1

Context:

  • Question: Is there a word or phrase for “taking the long way around a square”?
  • My answer: "Scenic route" with enough details and has got upvotes.
  • Duplicate answer posted hours later: "I've always humorously called this kind of thing the 'Scenic Route'"... and no further explanation or additional value.

The issue:

I didn't think the duplicate answer deserved these flags:

  • VLQ, because it's a great suggestion, which is why I had posted such an answer myself. I'm sure the community would have upvoted or edited to improve it, if my answer wasn't posted earlier.
  • NAA, because it clearly gives an answer, although it lacks explanation.
  • Rude or abusive, because the user/post was nice.
  • Spam, because it is not promoting any product.

So I flagged it for moderator's attention: "Duplicate answer, adds nothing new."

Moderator's response: "declined - Using standard flags helps us prioritize problems and resolve them faster. Please familiarize yourself with the list of standard flags: see What is Flagging?"

Community's response: Post deleted by MετάEd, Dan Bron, tchrist..

Question:

What standard flag should I have used?

Just worth mentioning that I currently have about 2,478 helpful flags

  • 2
    I personally think there should be a materially a duplicate, lacking attribution to the earlier answer, and adding no or insignificant more information flag. Some number N (3?) of these should cause the answer to be deleted. No one should have had to earn the "delete privilege" to use them (as no one does now for the spam flag, which has even more dire consequences). The flag must force users to link to the earlier answer, and if it was post less than X minutes (20?) before this one, the flag is declined or prohibited. Flagging a dupe answer which is much better presented is discouraged. – Dan Bron Jul 27 '16 at 17:29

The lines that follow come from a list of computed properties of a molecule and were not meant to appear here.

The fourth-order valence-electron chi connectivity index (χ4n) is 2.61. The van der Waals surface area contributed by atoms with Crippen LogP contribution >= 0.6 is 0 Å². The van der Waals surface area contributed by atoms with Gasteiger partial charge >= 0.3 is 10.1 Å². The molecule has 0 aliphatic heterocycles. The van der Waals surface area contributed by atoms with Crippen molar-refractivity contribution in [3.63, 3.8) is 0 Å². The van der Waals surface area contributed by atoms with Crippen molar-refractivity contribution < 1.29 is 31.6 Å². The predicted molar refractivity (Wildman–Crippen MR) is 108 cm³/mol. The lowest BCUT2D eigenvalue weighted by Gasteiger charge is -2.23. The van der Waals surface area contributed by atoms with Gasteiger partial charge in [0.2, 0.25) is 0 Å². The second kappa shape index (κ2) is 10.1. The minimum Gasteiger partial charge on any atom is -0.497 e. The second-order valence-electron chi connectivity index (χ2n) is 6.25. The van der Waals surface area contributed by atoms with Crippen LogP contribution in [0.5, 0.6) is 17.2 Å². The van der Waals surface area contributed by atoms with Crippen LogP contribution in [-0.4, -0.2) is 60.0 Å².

• 1
    Also, the flag can be used for answered which have high overlap, but aren't perfect dupes. In this case, the answerer should be encouraged to highlight the new material, bedpans brining it forward (closer to the top) in the answer, and if he wants to maintain the duplicate material because it has some bearing on his novel suggestion(s), he is required to attribute it to the (author of) the earlier answer. – Dan Bron Jul 27 '16 at 17:31
4

This happens all the time. You don't need to flag it at all.

Often in this situation, someone will (and should) leave a comment that this answer has already been given and that it adds nothing new (and maybe could be edited to add more information or some other way to improve it, etc.) and perhaps even down vote. Often, high rep users will vote to delete the answer. It doesn't need to involve a moderator at all. Moderators should ideally be involved in issues that can't be resolved by the community itself, or that might take too much time for the community to act on, etc.

But you don't own the answer just because you wrote it first, and you need not alert anyone. If people want to upvote it, they can. You can down vote the other person if you like. Leave a comment. You can leave it to the community to delete (I do this all the time, that is, cast a delete vote when appropriate, and also a downvote if needed to delete) but involving the moderators isn't necessary.

  • Thank you, that's a well-written and detailed answer. :) – NVZ Jul 28 '16 at 15:00
  • Can you cast a "delete" vote if such a low-quality-duplicate-with-no-additional-value answer had some upvotes? – NVZ Jul 28 '16 at 15:47
  • 2
    @NVZ - I don't think so. It takes three users with 20+K to delete an answer with a 0 or negative score. However, delete-worthy answers rarely have a positive score. – anongoodnurse Jul 28 '16 at 18:22
5

It's very low quality. It's sufficient to flag it as such. It doesn't need a custom flag which puts it in my workflow.

  • Ah, well. Thanks for the response. Sorry for overburdening you. :) – NVZ Jul 27 '16 at 17:10
  • Also, what if somebody had up voted the duplicate? Would my custom flag be welcomed then? – NVZ Jul 28 '16 at 2:32

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